From points unknown, comes the one and only Colossatron. Like all giant serpentine robots, Colossatron is mainly concerned with destroying lesser civilizations, and you can take control of the action in the newest game from Halfbrick Studios.
It's been quite a while since the Android version of HalfBrick's food murder simulator Fruit Ninja got a content update, but the dry spell ends today. The latest additions to the free app (and only the free app) include better support for Android tablets and a basket full of extra goodies. The most important bit is certainly the introduction of a local, single-device multiplayer mode, though you'll need a 7" or larger tablet to take advantage of it.
Back in August, Halfbrick Studios brought their hit iOS game Jetpack Joyride over to the Android side. The problem was, though, you could only get it from the Amazon Appstore. That's not the case any longer, as the game has finally abandoned its exclusive period in the Appstore and is now available in the Play Store.
For those who may not have seen our previous coverage of the app or read Jeremiah's review (spoiler: he loved it), a little insight may be in order.
The Rocketeer taught me three important lessons when I was a kid: Jennifer Connelly is smoking hot, Nazis are all evil, and the only thing cooler than a test pilot in pre-war Hollywood is a test pilot with a rocket pack stolen from Howard Hughes. Along those lines, Halfbrick's Jetpack Joyride made quite a splash on iOS, and now it's available on Android as a free game supported by in-app purchases.
Over at Computex Taipei, the usual array of bizarre and/or nifty gadgets you'd expect at a technology trade show are out in numbers. Coming to the attention of The Verge's Sean Hollister was a demo by Scandinavian company Senseye, with its intriguing eye tracking-based control and navigation system. As you might expect, a camera simply follows the motion of your eyes and moves the cursor to their focal point.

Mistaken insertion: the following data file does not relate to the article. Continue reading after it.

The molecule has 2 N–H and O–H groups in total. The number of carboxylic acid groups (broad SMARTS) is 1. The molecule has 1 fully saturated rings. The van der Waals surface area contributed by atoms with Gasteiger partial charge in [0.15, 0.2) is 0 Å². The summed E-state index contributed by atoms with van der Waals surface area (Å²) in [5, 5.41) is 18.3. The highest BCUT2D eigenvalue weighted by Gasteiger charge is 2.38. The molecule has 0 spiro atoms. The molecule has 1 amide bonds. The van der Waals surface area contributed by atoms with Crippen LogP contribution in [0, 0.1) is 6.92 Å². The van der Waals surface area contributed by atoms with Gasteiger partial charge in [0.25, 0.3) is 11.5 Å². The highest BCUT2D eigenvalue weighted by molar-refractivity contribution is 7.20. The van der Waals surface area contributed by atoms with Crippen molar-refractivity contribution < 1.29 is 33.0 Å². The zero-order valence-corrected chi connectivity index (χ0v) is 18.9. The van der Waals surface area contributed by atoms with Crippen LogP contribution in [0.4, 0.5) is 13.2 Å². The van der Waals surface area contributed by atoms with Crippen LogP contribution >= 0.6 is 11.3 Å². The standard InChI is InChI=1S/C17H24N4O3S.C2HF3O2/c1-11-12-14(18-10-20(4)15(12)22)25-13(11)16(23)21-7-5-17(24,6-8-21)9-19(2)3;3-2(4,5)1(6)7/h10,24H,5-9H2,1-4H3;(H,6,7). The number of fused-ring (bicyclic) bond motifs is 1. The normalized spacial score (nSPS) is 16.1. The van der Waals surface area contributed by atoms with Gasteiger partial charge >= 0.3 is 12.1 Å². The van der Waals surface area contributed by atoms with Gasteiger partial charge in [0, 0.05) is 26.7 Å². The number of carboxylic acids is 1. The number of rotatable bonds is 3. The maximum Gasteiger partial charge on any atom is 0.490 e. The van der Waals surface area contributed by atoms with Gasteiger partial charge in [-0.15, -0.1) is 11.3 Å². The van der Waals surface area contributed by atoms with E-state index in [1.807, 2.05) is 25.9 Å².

Call me a stickler, but I think games should play well before looking pretty. I think they should be functional, polished and most of all, not frustrating. This seems to elude most developers who insist on using on-screen joysticks for their products, as more often than not they're a buggy, non-responsive mess.
From having poorly-defined boundaries to not reacting to multi-touch well, the system seems to be a bit flawed.
Roughly two months ago, Halfbrick - the company behind the infuriatingly addictive Fruit Ninja - released its latest and seemingly greatest Android game: Age of Zombies. The otherwise praiseworthy game had one major flaw, however - it was only available for Sony Ericsson's Xperia PLAY, which at the time wasn't widely available. This resulted in understandable disappointment and displeasure in the Android gaming community - our own Artem Russakovskii used the weekly app roundup to publicly express his desire to play (no pun intended) the game.
The Android market is filled with apps of questionable legality. But oftentimes, overpriced, branded theme and clock apps like those you'll find here are considered relatively harmless - who's stupid enough to buy them, anyway? Still, apps in this category are in clear violation of registered trademarks - and that doesn't sit well with their holders.
Google even has a page for developers and copyright holders to submit DMCA takedown requests for apps on the Market.